Slimani has mentioned several times that her favorite fictional heroines, the ones she’s most inspired by, are the great adulterers of classic literature: Emma Bovary, Anna Karenina, and Thérèse Desqueyroux, the last of whom tries to poison her husband and is then confined to the countryside as punishment. It’s hard to conceive, though, how Slimani could extract Adèle from literary women whose appetites are so different from hers. Emma Bovary is all feeling and hunger; she licks the final drops of liqueur from the bottom of the glass with her tongue, and relishes the cold shiver of iced champagne as much as she cherishes her romantic fantasies about the kind of love that “sweeps the whole heart into the abyss.” Adèle, by contrast, barely eats, disdaining French gastronomic hedonism, and drinking excessively only to enable her “planned debauchery.” She has no appetite for love, either. Her compulsions are a black hole absorbing everything except satisfaction.
Adèle is a strikingly dull, joyless book. Stripped of the animating romantic desires of Madame Bovary or Anna Karenina, the novel offers instead a nihilistic, depressing kind of libertinism that’s hard to endure without any sense of what its purpose might be. (“Obscenity,” the French writer Colette once said, “is such a narrow domain. One immediately begins to suffocate there, and to feel bored.”) Slimani might find her heroine’s lack of ambition or motivation to be subversive. But it seems to me instead to be part of a storied French tradition—the literary submission and degradation of women in service of male pleasure.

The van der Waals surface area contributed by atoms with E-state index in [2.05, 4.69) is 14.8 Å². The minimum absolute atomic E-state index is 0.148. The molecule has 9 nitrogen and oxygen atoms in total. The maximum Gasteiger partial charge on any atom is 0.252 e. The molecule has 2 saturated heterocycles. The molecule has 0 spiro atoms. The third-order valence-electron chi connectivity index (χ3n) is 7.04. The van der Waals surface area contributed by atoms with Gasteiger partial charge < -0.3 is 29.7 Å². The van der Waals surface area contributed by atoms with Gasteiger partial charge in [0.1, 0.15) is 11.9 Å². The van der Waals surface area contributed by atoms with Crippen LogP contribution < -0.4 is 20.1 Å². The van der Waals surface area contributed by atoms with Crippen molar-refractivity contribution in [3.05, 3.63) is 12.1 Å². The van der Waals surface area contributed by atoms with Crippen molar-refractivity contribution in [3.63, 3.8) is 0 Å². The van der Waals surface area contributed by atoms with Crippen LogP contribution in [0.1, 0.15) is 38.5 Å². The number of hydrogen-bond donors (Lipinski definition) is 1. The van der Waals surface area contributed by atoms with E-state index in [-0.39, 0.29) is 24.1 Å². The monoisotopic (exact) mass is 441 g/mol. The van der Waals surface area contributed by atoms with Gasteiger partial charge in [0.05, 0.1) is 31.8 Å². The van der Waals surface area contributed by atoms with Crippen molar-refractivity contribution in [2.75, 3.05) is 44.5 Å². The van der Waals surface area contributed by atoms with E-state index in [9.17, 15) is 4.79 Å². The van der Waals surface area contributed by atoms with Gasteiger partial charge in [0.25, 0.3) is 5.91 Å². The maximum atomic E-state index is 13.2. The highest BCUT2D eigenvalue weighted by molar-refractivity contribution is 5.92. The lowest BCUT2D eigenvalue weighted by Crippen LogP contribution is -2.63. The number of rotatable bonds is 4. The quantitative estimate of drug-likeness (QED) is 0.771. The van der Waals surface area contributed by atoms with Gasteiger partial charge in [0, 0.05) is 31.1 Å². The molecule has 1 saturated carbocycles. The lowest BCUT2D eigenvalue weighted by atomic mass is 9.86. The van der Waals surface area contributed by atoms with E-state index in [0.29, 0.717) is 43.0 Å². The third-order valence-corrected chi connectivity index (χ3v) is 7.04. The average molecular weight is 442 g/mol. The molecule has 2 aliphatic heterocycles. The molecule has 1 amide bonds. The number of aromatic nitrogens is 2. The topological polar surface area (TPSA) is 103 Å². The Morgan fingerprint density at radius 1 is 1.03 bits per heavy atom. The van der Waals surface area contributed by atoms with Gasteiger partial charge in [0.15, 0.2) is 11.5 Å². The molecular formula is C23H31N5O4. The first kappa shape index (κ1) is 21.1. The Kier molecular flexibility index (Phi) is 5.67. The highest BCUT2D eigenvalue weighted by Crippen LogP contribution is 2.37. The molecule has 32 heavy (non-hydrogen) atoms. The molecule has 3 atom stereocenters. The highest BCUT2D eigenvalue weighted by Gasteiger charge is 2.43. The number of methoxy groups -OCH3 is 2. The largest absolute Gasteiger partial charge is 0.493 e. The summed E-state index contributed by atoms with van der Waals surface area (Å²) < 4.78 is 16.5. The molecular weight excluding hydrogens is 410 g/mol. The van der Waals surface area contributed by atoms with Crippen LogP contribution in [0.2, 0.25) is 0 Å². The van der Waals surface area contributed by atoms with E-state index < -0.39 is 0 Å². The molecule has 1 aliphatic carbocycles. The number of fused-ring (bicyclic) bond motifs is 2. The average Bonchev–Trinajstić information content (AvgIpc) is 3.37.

Consider Anne Desclos’s Story of O, whose heroine’s identifying initial has been interpreted to stand for both Odile (homophonic to “Adèle”) and objectification. Or The Sexual Life of Catherine M., an autobiographical account by the art critic Catherine Millet of decades of group sex that, in The Guardian’s summation, “managed to make orgies boring.” (Millet’s acknowledgment that she never had an orgasm until her early 30s rather dented the book’s credentials as a manifesto for free love.) Reading Adèle, I was reminded of countless fictional accounts of female erotic compulsion on film—largely rendered by men, like Luis Buñuel’s Belle de Jour or Lars von Trier’s Nymphomaniac. So many male writers and directors seem fixated on the pleasures that women can supposedly find in perversion, even as they can’t resist punishing those women for it in the end.
With Adèle, Slimani has all the opportunity of an insightful female writer wresting the subject of desire back from her less enlightened contemporaries, Michel Houellebecq and Yann Moix among them. Which is why it’s so perplexing that Adèle as a character is so numb, so repetitive, so intent only on reducing herself to an empty impulse. If Slimani has achieved anything, it’s that she’s written a book that doesn’t even pretend to find pleasure in its heroine’s predilections. Only pain.